SERNNoCa Research Report Series

The objective of the SERNNoCa Research Report Series is to publish useful new primary research findings related to the social economy in Northern Canada. The series is peer-reviewed and the evaluation of the manuscripts will be based on:

  1. General quality of the presentation
  2. Originality of the research being described
  3. Relevance to the objectives of SERNNoCa
  4. Quality of the research

For complete details see the guidelines for research reports and the evaluation form at: Guidelines and Evaluation form

Coming soon - new research report: "Social Capital an the Social Economy in the Canadian North: A Preliminary Analysis" by Danielle McLean, Chris Southcott and Jianye Liu. Currently under review - to be posted when completed.

Research Reports

Research Report RR#1 - 2010

The Social Economy and Nunavut: Barriers and Opportunities

Chris Southcott, Valoree Walker, Jennifer Wilman, Carrie Spavor, Karen MacKenzie
 

Executive Summary

Nunavut and the rest of the Canada's North has undergone tremendous social, cultural, and economic change over the past 60 years. Northern communities have gone through processes of development quite different from most other communities in Canada. These processes have resulted in many unique challenges. These challenges now require new approaches that serve to assist these communities ensure healthier and sustainable futures.

One of these new approaches is that of the social economy. It is an approach which seeks to empower communities by developing social capital and human capital capacity through assisting non-profit, voluntary, and co-operative organizations work more effectively in the interests of their communities. This report is part of an initial evaluation of the potential of the social economy to assist Northern communities deal with changes these communities are experiencing. Before a proper evaluation starts we need to first find out what the current state of these organizations are. What are the current conditions of the social economy in Northern Canada? Are there particularities that make the social economy approach to economic and social development more or less viable in Northern communities?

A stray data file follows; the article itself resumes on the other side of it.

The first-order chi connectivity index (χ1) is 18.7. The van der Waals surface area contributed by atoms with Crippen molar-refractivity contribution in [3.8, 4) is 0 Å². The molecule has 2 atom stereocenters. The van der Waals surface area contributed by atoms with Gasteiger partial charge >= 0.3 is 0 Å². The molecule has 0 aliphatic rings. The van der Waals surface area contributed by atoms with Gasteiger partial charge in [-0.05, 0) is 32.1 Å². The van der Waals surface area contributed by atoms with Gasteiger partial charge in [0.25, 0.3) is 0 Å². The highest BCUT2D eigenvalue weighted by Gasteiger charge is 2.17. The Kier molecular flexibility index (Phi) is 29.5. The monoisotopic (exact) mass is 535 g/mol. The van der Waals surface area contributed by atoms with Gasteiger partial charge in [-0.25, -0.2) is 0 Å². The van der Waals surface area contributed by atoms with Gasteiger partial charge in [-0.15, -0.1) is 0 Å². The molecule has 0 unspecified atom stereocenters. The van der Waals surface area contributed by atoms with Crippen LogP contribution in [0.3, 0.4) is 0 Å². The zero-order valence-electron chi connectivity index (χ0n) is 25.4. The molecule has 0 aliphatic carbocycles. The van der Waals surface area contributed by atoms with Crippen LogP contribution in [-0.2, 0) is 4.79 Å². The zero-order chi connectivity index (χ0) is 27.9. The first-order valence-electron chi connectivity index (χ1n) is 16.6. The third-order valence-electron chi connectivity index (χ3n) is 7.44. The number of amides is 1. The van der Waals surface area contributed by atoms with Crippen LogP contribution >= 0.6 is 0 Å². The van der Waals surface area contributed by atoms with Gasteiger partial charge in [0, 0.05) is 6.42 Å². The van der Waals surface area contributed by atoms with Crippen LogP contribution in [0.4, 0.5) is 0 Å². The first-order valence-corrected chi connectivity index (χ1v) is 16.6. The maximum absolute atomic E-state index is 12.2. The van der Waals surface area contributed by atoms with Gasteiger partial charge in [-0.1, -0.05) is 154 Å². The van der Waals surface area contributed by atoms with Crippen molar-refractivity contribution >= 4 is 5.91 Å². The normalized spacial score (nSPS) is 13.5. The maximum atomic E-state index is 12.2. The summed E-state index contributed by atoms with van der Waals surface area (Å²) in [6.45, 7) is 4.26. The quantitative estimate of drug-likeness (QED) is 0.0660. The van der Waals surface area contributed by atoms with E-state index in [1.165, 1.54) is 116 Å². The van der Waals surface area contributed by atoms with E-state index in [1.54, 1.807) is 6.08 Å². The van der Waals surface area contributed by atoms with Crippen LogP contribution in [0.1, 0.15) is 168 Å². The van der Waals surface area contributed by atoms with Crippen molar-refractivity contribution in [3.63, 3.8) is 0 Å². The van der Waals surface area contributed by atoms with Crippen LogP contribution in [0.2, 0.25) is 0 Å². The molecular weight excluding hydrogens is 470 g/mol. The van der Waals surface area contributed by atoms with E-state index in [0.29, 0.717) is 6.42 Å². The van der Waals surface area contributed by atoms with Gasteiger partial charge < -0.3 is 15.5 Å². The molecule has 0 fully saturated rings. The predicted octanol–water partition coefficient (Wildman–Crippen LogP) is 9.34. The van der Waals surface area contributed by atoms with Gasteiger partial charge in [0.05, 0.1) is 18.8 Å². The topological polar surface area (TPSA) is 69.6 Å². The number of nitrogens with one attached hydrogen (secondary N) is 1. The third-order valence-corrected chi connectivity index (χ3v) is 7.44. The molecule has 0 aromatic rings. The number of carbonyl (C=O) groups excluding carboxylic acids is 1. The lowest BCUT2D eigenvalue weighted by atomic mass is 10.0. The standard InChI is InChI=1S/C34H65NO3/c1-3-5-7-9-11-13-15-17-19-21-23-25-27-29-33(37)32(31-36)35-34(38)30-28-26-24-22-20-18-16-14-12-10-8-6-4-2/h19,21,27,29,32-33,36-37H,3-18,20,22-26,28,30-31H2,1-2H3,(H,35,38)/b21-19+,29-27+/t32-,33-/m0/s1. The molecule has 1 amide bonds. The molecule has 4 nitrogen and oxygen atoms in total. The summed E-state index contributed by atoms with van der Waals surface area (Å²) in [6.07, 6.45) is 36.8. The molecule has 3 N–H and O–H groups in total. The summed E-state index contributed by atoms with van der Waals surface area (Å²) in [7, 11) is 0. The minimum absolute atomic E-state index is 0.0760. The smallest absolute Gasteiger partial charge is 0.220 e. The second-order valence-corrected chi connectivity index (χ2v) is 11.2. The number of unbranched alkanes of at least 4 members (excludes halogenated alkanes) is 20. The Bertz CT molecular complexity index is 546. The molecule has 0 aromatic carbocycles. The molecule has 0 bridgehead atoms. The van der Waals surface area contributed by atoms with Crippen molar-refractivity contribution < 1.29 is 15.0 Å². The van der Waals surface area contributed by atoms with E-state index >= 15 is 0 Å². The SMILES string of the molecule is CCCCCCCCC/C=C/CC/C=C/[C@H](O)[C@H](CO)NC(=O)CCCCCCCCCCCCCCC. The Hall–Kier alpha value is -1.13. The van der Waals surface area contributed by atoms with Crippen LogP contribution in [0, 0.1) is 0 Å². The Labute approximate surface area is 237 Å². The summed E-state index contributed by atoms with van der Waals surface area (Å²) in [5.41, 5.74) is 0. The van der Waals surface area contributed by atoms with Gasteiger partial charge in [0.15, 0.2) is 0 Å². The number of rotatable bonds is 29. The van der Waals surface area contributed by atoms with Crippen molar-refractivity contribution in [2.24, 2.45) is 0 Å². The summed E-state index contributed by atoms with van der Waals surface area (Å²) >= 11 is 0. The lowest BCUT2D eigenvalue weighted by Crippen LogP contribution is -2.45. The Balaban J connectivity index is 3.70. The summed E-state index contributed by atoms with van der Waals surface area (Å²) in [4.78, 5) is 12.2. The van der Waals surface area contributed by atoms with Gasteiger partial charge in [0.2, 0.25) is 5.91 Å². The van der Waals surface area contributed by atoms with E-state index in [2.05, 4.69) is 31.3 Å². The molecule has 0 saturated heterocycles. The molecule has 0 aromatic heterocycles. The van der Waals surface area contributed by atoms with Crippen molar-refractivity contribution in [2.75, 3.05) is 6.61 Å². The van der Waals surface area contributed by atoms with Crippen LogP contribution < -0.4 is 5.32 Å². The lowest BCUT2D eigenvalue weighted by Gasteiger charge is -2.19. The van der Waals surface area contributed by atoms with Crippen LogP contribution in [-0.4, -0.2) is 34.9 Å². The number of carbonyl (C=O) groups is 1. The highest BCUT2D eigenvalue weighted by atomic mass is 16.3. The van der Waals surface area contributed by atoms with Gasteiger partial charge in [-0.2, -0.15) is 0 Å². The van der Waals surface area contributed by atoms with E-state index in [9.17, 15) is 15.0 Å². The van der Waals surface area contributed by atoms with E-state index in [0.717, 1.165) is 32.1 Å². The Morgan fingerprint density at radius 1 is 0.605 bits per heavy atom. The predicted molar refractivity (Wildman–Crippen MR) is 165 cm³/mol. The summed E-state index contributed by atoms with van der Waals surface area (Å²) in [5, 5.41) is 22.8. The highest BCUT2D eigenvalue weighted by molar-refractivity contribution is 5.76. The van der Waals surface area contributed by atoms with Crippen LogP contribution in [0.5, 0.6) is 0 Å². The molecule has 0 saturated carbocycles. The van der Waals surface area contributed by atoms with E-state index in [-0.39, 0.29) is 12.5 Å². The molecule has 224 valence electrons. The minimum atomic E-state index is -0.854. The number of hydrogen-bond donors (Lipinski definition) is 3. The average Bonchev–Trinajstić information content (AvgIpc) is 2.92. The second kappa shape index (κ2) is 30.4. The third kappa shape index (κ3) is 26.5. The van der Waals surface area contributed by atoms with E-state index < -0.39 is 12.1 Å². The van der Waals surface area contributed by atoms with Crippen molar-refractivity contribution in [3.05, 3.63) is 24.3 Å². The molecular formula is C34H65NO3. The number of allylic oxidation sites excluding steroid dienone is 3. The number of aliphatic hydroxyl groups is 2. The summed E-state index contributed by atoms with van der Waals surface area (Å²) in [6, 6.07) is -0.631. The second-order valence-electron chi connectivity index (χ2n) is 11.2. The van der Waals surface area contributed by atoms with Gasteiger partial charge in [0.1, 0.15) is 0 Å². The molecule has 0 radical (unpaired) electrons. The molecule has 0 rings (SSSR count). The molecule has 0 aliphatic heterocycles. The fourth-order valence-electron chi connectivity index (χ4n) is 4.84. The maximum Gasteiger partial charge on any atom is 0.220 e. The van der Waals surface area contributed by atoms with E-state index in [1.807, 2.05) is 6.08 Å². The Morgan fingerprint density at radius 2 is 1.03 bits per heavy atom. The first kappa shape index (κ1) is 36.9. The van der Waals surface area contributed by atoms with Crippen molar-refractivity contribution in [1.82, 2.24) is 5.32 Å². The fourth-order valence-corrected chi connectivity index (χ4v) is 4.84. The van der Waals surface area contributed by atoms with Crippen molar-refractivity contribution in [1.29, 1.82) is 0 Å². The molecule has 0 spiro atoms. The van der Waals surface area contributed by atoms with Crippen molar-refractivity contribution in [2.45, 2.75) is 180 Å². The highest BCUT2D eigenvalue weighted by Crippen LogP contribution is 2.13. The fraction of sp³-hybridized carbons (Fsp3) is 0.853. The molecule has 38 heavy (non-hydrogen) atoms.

This report is an initial attempt to provide a portrait of the social economy in Nunavut and to outline the barriers and opportunities. It starts with a brief introduction to the social economy research project that is currently underway in the region and the key unique aspects of the social economy in the north that is guiding this research.

This is followed by an analysis of the 2003 nation-wide survey of non-profit and voluntary organization. This survey showed that there are more social economy organizations in the Canadian North than in other regions of Canada. Other research, commissioned by the Nunavut Economic Forum, on non-profits in Nunvavut showed that these organizations are facing funding and human resource difficulties.

Finally the report outlines initial results from an on-going census of social economy organizations currently being administered by SERNNoCa researchers. This survey, undertaken during 2008, has confirmed the findings of these earlier studies and given us a better understanding of some of the characteristics of these organizations. When compared to the other Northern territories Nunavut has a much higher percentage of social economy organizations engaged in activities that elsewhere are provided by profit-oriented private sector organizations.  Social economy organizations in Nunavut tend to be younger then those elsewhere in Canada. Nunavut has a much smaller percentage of organizations that are legally registered as charitable organizations. Membership numbers for social economy organization show healthy growth with a relatively high level of activity although fewer of these organizations use volunteers than in the other territories.

 

Research Report RR#2 - 2011

Yellowknife's Voluntary and Nonprofit Sector: A Portrait of a Northern Social Economy

Jerald Sabin

This research report makes three overlapping arguments.

  1. Yellowknife's voluntary and nonprofit sector is part of a larger social economy. It contributes to the NWT's social and economic health, and promotes a robust democracy and civil society.
     
  2. Yellowknife's voluntary and nonprofit sector must have a coordinated and cohesive voice to promote and secure good public policy, and overcome current challenges. The sector's challenges stem from economic recession, government cutbacks, and ever-increasing needs for programs and services.
  3.  Federal, territorial, and municipal governments need to renew their commitment to the voluntary and nonprofit sector. For example, the GNWT must honour its promises under the Declaration on Volunteering and the NWT Voluntary Support Initiative. All levels of government must recognize that a strong, well resourced social economy is a catalyst for economic recovery and ongoing economic health.

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